The landless workers come mostly in families, a husband and wife and two or three small children. They live and work on the lands surrounding the brick factory, land which is utterly stark, bereft of any vegetation at all—just mud and dust and bricks. Children of two or three years old—at four or five they may already be working, dragging mud or shaping bricks—play naked amidst the desolation. The families live in tiny hovels, impossible to stand in, made of defective or broken bricks cast off from the factory, and cook inside on open fires. The toilet is a field of weeds a few dozen meters away. The families, working together from dawn until dusk, make enough to buy food for themselves and perhaps to save a little money for when they will be out of work again—the factory operates only eight months a year, closing a month or so from the beginning of the monsoon. The workers move back to their home village then, if they do have a small piece of land to work, or try to get hired as a farm hand during the monsoon planting. The family's seasonal migration means that the children can't enroll in school—the school year begins in April, just as the factory is beginning to close down for the rain-filled summer. Instead of school, many of the children—some 60,000, according to a report issued by Concern Nepal, a local NGO in 2004—work in the brick factory.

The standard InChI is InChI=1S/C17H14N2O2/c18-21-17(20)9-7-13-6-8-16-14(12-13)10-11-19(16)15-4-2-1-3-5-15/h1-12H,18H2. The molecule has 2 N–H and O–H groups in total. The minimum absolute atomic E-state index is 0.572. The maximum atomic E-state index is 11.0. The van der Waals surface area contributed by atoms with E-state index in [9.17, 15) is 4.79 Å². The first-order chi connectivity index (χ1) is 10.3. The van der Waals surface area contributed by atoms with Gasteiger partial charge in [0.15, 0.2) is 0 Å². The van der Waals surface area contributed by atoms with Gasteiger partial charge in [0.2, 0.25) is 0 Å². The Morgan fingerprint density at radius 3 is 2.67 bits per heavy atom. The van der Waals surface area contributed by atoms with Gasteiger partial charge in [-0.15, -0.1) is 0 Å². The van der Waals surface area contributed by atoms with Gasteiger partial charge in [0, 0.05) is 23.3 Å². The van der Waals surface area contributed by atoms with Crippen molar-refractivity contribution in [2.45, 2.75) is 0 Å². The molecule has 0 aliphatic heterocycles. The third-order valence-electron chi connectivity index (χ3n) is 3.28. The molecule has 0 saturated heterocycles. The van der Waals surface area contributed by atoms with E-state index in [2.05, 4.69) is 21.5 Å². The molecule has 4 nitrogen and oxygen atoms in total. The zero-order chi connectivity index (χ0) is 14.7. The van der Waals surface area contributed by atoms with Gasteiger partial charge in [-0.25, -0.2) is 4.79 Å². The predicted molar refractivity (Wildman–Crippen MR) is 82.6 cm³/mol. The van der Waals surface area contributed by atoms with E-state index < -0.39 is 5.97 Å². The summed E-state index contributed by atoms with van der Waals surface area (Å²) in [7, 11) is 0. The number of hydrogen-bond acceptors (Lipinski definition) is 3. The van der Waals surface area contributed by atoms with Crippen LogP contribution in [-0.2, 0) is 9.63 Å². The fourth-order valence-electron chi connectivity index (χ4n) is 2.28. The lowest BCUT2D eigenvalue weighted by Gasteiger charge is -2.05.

I bring a group of young Israelis to see the brick factory. Not wanting to come empty-handed, we buy oranges to give out. One of the young men from the brick factory holds the orange in his palm. He's never eaten an orange and does not know how to peel it. "What do you do with this?" he asks, holding up the golden orb. How can I get to the inside?

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The brick factory families are part of a steady and increasing flow of migrant workers who have abandoned Nepal's cities and villages over the past decade and headed for Kathmandu or for international destinations. At least a million villagers—and indications are strong that it is even more-- have moved to Kathmandu over the last decade; Hundreds of thousands more work in the city much of the year, such as those at the brick factory.

Kathmandu. An amazing name for an amazing place. In the 16th century, the three kingdoms of Kathmandu Valley had achieved extraordinary levels of artistic and cultural sophistication, a richness of material life, and a unique coexistence of Hinduism and Buddhism. Still today, Pashupati Temple on the Bagmati river running into Kathamndu is pulsing with life and energy, with Sadhus who cover their bodies in the ashes from burial pyres so as to constantly remember the day of death. And at the same time, the city is also surrounded by Tibetan Buddhist monasteries and several of Tibetan Buddhism's most revered holy sites. Kathamndu and Lhasa, Tibet's capital, were linked commercially and culturally for centuries. Nepal was the country that most Tibetan refugees passed through initially on escaping the Chinese occupation of Tibet. Many eventually stayed in Kathmandu, including renowned and learned Llamas and wealthy Tibetan businessmen, as well as poor Tibetan villagers.

But Kathmandu has changed over the last twenty years. The two rivers crossing through it, the Bagmati and the Bishnumati, have become foul and polluted, choked with garbage and sewage. The population has tripled, in great part because of a ten year long civil war between the government and the Maoists which began in 2006 and that tore the countryside apart and sent many villagers scrambling for refuge.